Ernie Cline is living the dream.
Albeit, it's a dream in which Wil Wheaton reads your audio book, you effectively become prom king of Comic-Con 2011, and one of the biggest thrills in getting published is (as you tell your blog readers) getting to re-enact the "Mr. McFly! I think it's your new book!" scene from Back to the Future (which is a great scene because it runs counter to all the advice that you really shouldn't, no matter what, mess with anything should you go back in time and unwittingly and irrevocably alter the future).
This has been where the 39-year-old Cline's life has been headed since the bidding over the book rights and then the movie rights to Ready Player One awesomely happened over several days in June 2010. Before that, Cline was best known (and mostly in nerd circles, but in film industry circles as well) as the screenwriter for Fanboys, a paean to Star Wars fans that follows four friends traveling across the country for perhaps the nerdiest of heists in cinema history -- a sneak peek at The Phantom Menace, which, at the time, was the long-awaited, coveted, before any of us knew the name Jar Jar Binks, first of the Star Wars prequels.
For those who don't know the saga, the film languished in creative difference-induced delays until Star Wars fans launched an impresseive public campaign imploring the Weinstein Company to release the film in adherence to Cline's original vision; the highlight of which was clearly the recasting of Harvey Weinstein as Darth Weinstein.
So, flash forward to August 2011, and Cline is the proud new author of a book which imagines what happens, essentially, if Willy Wonka was the creator of an insidious (okay, more insidious) Second Life that everyone not only played but basically lived inside, and control of this worldwide empire would go to whomever could correctly navigate through a labyrinth of '80s trivia.
And thanks to the perfect storm of a well-written book, a topic touching on both Internet possibilities and anxieties, and a masterful PR campaign, the book is everywhere -- poised to hit the New York Times bestseller list next month, reviewed in a number of major media outlets, and garnering praise from pretty much all the circles you'd imagine the book's Venn diagram to contain.
There were two incredibly striking things about Cline's book party this past Tuesday night -- held at BookPeople in Austin, the city's premiere bookstore, which uses events like a Cline book release to do things like dress up in Jazzercise wear and pretty much just give over to the '80s.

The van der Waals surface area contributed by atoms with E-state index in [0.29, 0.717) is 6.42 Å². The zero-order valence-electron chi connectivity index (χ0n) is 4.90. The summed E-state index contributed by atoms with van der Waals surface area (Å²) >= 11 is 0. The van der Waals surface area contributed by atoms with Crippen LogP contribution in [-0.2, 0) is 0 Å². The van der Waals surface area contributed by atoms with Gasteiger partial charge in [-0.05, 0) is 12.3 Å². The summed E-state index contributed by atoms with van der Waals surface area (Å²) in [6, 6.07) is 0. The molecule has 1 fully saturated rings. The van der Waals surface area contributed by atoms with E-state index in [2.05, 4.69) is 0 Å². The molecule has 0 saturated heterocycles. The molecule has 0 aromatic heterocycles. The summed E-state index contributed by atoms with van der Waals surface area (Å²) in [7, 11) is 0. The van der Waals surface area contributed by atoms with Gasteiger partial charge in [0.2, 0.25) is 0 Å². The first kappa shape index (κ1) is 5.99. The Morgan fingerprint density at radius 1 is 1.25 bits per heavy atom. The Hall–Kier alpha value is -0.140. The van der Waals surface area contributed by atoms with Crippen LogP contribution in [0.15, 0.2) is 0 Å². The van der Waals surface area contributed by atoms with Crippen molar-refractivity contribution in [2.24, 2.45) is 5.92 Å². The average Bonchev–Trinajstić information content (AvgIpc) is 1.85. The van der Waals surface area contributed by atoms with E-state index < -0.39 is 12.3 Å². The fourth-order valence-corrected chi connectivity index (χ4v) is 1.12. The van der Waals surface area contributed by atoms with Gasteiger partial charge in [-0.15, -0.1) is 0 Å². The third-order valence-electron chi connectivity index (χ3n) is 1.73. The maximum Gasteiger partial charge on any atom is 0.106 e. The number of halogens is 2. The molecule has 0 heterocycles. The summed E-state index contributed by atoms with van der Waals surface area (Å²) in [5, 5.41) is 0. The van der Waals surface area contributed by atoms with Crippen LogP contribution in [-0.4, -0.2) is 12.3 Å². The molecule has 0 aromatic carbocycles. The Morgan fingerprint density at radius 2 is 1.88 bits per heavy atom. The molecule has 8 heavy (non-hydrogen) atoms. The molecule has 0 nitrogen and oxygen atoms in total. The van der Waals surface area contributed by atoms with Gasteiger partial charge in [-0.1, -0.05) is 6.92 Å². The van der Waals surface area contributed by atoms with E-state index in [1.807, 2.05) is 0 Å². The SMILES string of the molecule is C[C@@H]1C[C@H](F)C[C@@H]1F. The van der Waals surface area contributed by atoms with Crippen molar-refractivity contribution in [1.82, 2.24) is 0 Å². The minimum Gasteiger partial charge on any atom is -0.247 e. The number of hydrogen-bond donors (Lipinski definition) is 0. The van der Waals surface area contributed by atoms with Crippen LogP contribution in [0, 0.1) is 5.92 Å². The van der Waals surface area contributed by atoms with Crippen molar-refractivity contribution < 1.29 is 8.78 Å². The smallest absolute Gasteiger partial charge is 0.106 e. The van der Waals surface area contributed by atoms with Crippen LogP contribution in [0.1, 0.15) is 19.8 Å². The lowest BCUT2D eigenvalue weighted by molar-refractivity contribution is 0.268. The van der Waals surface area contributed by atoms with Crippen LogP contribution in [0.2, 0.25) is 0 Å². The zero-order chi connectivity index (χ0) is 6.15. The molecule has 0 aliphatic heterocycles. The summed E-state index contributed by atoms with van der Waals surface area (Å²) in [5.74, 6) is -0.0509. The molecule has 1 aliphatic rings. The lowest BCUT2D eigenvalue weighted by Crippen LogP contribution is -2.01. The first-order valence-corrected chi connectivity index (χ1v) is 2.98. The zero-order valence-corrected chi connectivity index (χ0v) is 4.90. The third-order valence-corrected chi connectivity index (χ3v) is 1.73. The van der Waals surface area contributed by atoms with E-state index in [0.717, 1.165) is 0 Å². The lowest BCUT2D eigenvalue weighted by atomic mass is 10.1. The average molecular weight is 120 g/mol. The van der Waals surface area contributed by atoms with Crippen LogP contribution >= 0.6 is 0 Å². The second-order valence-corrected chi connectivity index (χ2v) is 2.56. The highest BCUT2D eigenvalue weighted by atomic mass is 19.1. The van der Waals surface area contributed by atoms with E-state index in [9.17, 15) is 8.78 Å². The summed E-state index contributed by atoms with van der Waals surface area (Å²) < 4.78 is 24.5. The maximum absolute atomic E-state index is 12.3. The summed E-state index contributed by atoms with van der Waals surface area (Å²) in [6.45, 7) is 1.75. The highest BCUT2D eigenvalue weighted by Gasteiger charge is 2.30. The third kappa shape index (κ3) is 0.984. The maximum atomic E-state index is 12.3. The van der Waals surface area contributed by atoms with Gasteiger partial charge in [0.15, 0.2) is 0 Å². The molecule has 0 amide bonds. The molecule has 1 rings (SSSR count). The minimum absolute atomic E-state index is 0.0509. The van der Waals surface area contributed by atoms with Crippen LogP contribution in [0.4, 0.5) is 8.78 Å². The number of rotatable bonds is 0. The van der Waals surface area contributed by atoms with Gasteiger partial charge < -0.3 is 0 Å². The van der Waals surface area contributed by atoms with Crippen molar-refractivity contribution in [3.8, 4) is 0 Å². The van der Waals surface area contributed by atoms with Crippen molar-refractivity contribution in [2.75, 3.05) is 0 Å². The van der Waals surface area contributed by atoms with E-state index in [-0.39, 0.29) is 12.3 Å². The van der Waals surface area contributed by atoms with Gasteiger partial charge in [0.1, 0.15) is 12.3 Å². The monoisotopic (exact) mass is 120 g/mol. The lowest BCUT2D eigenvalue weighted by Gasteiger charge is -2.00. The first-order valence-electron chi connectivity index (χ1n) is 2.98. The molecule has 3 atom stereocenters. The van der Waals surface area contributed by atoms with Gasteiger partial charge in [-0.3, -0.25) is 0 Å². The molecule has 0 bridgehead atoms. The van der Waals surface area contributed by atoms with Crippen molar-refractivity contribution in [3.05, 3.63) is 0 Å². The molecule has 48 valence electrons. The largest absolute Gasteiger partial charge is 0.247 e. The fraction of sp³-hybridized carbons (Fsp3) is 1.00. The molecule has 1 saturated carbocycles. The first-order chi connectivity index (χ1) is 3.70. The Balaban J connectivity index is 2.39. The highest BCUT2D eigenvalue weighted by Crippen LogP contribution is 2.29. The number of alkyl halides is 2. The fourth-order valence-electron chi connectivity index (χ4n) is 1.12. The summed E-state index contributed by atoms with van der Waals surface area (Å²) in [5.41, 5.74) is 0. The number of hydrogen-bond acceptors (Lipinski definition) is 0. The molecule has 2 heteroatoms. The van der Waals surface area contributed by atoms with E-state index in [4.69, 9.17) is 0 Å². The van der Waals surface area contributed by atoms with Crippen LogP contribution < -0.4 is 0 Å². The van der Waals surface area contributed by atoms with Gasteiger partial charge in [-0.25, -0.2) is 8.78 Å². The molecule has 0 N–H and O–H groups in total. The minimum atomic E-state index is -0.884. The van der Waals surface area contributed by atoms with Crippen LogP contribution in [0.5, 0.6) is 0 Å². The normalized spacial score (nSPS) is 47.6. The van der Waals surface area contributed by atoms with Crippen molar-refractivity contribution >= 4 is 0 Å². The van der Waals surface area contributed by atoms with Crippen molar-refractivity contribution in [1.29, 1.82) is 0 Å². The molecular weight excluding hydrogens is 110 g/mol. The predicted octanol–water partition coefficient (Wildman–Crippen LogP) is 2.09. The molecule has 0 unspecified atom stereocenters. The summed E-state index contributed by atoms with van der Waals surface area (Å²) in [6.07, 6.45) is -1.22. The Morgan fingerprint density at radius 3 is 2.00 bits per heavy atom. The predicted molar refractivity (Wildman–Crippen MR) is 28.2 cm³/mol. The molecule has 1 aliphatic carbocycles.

The first is, of course, the DeLorean that was parked out front. The car not only figures into '80s nostalgia for its role as time-traveling device in Back to the Future, but it becomes an emblematic element of Ready Player One, a sort of turducken of '80s cars, containing the K.I.T.T. computer from Knight Rider, the proton pack from Ghostbusters, and some Buckaroo Banzai elements for good measure. Cline, realizing the potential for the DeLorean as promotional tool and business expense, has a replica flux capacitor in the car, if you must know. (And, in the spirit of why the hell not, a Ghostbusters proton pack as well.)
But the second striking thing about Cline and his new burgeoning level of celebrity is the humility and awe with which he's approaching it. Before reading briefly from the book's intro, Cline confessed to just holding his phone to the mic at the prior night's reading in Houston and playing part of Wheaton's audiobook narration.
Most of the program was a Q & A session, which was a whole lot of fans and friends effectively saying, "This is freakin' great!" and Cline effectively saying in response, "I know! I know!" At one point, Cline got a question about the book being converted into a graphic novel, and got to talk about the various languages the book will be translated into. As he noted, "For the Japanese version, they talked about maybe doing it as a Manga... and then my head basically exploded."
For Cline, the next step is to turn the book that he told the Austin Chronicle was impossible to turn into a movie into just that. And though a Ready Player One movie will be fascinating in the way it was to see the Harry Potter franchise (particularly Quidditch) make the transition from page to screen, there's something edifying for those of us who came of age in the '80s -- the generation most between the poles of Old and New Media -- to see so much excitement and celebration over a book, especially a book in which the '80s figures so heavily into the plot, and indeed, as the plot would have it, the future of the entire world.
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